Lawsuit Alleges Elmiron Caused ‘Potentially Irreversible Vision Damage’
A lawsuit filed on October 5 in federal court in New Jersey claims that an Ohio woman suffered “potentially irreversible vision damage” after taking Elmiron. The lawsuit names Janssen, Johnson & Johnson, Ortho-McNeil and Teva Pharmaceuticals as defendants.
The complaint states that it is “an action for damages suffered by Plaintiff as a direct and proximate result of Defendants’ negligent and wrongful conduct in connection with” Elmiron.
The complaint claims that people, including the plaintiff, have suffered vision damage “as a result of the defective nature of” Elmiron, stating that the plaintiff’s vision damage was “a direct and proximate result” of the defendants’ actions and inaction.
The complaint states that the defendants “have received multiple Adverse Event Reports… detailing injuries including serious visual symptoms and/or damage” following Elmiron’s approval in 1996.
“Upon information and belief, from approximately 2005 through 2017 vision injury from use of the drug continued to be an issue that was discussed by employees responsible for the drug and the drug’s safety at one or more of the Defendants,” the complaint claims.
The complaint notes that a case series detailing six patients who all had the same new retinal disease after taking Elmiron was published in April 2018. An update to that study was presented in May 2019, according to the complaint.
“We describe a potentially avoidable retinal degeneration phenomenon associated with chronic PPS exposure. Structural changes occur at the level of the retinal pigment epithelium, manifesting as characteristic pigmentary changes,” the update concluded.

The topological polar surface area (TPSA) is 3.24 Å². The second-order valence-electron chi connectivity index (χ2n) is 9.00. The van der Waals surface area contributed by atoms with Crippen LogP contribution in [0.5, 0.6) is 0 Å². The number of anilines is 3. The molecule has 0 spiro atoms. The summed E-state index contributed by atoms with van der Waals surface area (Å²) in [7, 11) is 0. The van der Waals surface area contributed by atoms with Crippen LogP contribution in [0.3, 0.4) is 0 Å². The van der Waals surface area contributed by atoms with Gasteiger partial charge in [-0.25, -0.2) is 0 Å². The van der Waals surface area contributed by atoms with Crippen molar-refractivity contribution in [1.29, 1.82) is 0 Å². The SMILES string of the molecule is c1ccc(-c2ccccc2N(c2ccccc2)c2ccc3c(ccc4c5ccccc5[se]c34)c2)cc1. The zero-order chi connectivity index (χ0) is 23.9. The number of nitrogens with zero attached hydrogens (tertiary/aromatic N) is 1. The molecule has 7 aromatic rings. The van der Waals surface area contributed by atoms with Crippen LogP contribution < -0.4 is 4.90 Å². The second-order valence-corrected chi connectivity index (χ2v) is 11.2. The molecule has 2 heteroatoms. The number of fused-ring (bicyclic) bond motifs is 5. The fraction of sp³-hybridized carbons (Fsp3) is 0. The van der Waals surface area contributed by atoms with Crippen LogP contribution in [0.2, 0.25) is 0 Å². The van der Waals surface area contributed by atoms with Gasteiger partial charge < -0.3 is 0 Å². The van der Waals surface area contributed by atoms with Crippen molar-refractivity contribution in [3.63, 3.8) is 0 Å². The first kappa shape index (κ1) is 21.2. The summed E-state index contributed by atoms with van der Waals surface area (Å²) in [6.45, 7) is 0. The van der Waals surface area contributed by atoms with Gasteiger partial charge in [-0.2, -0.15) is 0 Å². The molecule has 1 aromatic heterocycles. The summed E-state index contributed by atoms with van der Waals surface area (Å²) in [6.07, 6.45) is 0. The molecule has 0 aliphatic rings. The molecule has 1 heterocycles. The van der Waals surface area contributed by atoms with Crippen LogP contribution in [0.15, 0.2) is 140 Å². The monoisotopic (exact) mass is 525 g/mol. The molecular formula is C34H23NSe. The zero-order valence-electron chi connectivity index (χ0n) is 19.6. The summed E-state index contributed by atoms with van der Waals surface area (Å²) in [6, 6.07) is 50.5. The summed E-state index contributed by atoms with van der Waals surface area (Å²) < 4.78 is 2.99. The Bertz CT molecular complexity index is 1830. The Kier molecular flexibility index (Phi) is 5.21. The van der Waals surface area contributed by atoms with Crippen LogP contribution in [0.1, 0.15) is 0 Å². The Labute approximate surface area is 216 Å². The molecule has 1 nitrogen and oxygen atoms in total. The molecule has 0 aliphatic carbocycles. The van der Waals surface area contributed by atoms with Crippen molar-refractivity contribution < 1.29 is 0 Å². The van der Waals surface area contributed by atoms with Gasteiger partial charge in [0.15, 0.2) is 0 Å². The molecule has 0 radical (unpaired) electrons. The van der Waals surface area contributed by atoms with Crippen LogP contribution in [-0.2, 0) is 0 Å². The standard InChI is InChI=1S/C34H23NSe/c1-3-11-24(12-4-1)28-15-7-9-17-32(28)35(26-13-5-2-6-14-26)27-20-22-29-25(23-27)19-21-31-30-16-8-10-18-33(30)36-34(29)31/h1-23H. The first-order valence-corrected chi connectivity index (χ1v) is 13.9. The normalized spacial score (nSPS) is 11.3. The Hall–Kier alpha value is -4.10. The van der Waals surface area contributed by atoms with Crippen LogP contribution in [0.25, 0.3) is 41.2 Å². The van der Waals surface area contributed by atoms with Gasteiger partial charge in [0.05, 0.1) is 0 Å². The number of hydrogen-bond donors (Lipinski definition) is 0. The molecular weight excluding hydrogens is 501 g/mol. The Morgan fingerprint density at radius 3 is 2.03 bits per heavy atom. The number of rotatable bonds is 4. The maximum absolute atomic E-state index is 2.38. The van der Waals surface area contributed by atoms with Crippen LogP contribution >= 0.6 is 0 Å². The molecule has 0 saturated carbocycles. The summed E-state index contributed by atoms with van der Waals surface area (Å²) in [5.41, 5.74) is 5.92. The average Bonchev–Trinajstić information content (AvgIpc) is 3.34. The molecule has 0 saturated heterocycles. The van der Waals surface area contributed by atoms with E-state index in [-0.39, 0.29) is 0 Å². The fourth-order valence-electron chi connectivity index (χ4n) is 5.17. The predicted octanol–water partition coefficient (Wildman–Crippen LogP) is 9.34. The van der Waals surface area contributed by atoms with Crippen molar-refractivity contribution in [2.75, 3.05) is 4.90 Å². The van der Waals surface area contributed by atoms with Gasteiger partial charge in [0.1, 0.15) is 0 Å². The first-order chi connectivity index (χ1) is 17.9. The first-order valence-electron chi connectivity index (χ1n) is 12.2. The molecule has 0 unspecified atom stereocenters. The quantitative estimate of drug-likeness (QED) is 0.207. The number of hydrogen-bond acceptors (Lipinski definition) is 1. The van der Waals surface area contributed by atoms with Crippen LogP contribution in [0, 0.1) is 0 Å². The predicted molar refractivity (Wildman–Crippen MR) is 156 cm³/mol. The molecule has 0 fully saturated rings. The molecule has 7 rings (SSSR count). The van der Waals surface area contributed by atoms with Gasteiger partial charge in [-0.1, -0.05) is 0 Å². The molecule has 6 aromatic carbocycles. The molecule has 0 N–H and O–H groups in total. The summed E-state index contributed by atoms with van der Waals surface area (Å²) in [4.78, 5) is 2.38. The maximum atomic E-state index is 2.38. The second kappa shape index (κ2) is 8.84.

The complaint also notes that a Harvard researcher published a case study in November 2019 involving a woman whose retinal disease was still getting worse six years after discontinuing use of Elmiron.
“Despite this overwhelming body of research and literature… it was not until June 16, 2020 that the ELMIRON label was updated to include a warning regarding retinal pigmentary changes,” the complaint states, alleging that the defendants knew of the risks of retinal injury associated with Elmiron yet chose not to warn the public about these risks.
The complaint seeks to recover damages based on numerous causes of action, including negligence, strict products liability, breach of express warranty, breach of implied warranties, fraudulent misrepresentation, fraudulent concealment, negligent misrepresentation, fraud and deceit, violation of the New Jersey Consumer Fraud Act, product liability – design defect, products liability – failure to warn, product liability – manufacturing defect, and punitive damages.